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UPDATED: The Fantastic Four director Josh Trank responded to this story and confirms that the synopsis posted below is not true, and that he does not know where it came from. Trank reported this on Twitter, where he has poked holes in rumors before. His Tweets are below:
From earlier: The one criticism you can’t throw Marvel’s way is that they haven’t remained true to the origins and backgrounds of their characters. While Sony is monkeying around and making Spider-Man a "legacy" character tied to his parents’ death, and Fox is surmising that Mystique was one of the original X-Men, Marvel keeps to the familiar origins of the likes of Thor and Iron Man (though not Ant-Man). The fans of the comics may be in small numbers given modern day sales statistics, but they are a vocal bunch, and they won’t tolerate change for change’s sake. Which is why if you’re a Fantastic Four fan looking forward to the new movie, you probably saw this coming.
Emerging from the site Acting Auditions, there’s a casting call out for the March shoot of The Fantastic Four, the latest adventure of Marvel’s first family, and the first since 2007’s Fantastic Four: Rise Of The Silver Surfer. And the casting call, for Baton Rouge actors (if you’re reading this, prep your resume!), includes a few tidbits that suggests a radically different origin for the Four, completely ditching the 60’s-inspired space race of the comics and earlier films.
Details are vague, but the description suggests "an event" (possibly Earthbound?) changes Reed Richards and Ben Grimm, two 16-year-old best friends. The site also mentions that because of the event Richards "becomes a scientific genius," making his brainpower a supernatural ability akin to his stretching skills as Mr. Fantastic.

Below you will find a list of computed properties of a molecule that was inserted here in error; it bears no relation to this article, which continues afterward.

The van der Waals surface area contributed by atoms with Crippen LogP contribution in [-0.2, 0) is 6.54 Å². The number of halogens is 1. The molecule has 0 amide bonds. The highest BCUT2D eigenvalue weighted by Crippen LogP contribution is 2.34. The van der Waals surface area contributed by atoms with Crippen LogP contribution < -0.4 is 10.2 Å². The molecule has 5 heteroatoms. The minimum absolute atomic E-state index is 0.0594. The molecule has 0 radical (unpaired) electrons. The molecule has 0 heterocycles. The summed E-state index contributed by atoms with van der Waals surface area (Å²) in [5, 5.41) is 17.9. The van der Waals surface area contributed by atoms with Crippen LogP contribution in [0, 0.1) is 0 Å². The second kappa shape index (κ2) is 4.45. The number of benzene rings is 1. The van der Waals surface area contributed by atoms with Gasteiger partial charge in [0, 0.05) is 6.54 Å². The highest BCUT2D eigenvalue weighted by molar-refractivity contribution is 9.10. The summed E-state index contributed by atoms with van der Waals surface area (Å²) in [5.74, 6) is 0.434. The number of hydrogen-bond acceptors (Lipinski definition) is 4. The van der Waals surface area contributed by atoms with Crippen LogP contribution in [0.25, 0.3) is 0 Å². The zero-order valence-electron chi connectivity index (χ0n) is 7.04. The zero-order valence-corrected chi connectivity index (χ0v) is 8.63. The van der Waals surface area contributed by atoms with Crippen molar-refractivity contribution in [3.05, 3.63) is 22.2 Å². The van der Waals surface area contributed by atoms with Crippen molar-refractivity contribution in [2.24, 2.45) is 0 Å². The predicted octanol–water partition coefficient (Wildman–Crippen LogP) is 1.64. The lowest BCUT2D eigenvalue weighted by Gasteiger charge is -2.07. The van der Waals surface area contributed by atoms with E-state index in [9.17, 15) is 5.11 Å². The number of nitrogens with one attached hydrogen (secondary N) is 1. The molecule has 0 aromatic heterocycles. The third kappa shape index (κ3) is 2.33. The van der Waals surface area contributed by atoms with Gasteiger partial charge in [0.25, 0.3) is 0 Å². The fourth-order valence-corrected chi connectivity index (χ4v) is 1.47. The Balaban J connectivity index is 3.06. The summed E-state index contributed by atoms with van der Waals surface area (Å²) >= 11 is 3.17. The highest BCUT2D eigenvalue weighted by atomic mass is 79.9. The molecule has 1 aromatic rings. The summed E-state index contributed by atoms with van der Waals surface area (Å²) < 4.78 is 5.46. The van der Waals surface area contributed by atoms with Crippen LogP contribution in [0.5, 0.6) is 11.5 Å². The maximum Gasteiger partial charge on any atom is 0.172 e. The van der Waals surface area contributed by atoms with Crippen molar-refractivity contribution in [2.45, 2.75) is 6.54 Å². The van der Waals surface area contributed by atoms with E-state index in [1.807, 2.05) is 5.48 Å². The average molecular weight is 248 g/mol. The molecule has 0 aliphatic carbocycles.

The two are then taken by the military and experimented on, to be used as weapons. More shades of director Josh Trank’s obvious affection for Akira, which he revealed in his debut effort, Chronicle. Though it’s not mentioned how, the duo age and eventually come face to face with Sue and Johnny Storm, who also have their own special powers. The only part locked in, according to this site, is Michael B. Jordan as Johnny Storm, the Human Torch (though we already knew that). Other actors said to be testing, according to this site, are Miles Teller, Kit Harrington, Richard Madden, Kate Mara and Saoirse Ronan, who will all test alongside Jordan for chemistry purposes.
Within this description of the script by Jeremy Slater (with "revisions" by Simon Kinberg), there’s also one curious absence: no Dr. Doom. The Fantastic Four have a ripe rogue’s gallery beyond him, but he’s also one of Marvel’s all-time great baddies, and it seems weird that you wouldn’t have his presence known. Of course, sites like this always report details inaccurately, and it seems unusual that Fox would just let this synopsis hit the net in such a way. Of course, Fox also let Brett Ratner direct X-Men: The Last Stand. There’s not a lot of clear-headed management going on regarding superhero properties.
If this is all true (which would require a major grain of salt), then it would mean major changes to the canon. Which is fine: nothing is sacred, and filmmakers should be free to alter or improve upon what we saw in the comics, because it is a different medium with different needs. That being said, tying Spidey to his dead parents through DNA testing is a very movie thing to do. Taking a major female character and shoehorning her into the early days of Xavier and Magneto is a very movie thing to do. And making the Fantastic Four into government test subjects who, inevitably, break free, is a VERY movie thing to do. We’ve seen it before, countless times. In fact, we saw it in the very first unofficial Fantastic Four back in 1994, when the four crash-land on Earth and are taken by the army and tested. Holy cow, is Fox taking notes from a film that was intentionally buried by its own studio?
It also takes away from the whole "family" aspect if they’re all about the same age (who is the father figure, exactly?) and they don’t meet until later in life. Particularly considering Reed and Ben will have spent a large chunk of their youth being tested and experimented on: how are they supposed to warm up to that sort of trusting relationship with these siblings? Let us know in the comments how you feel about these potential changes to the Fantastic Four.
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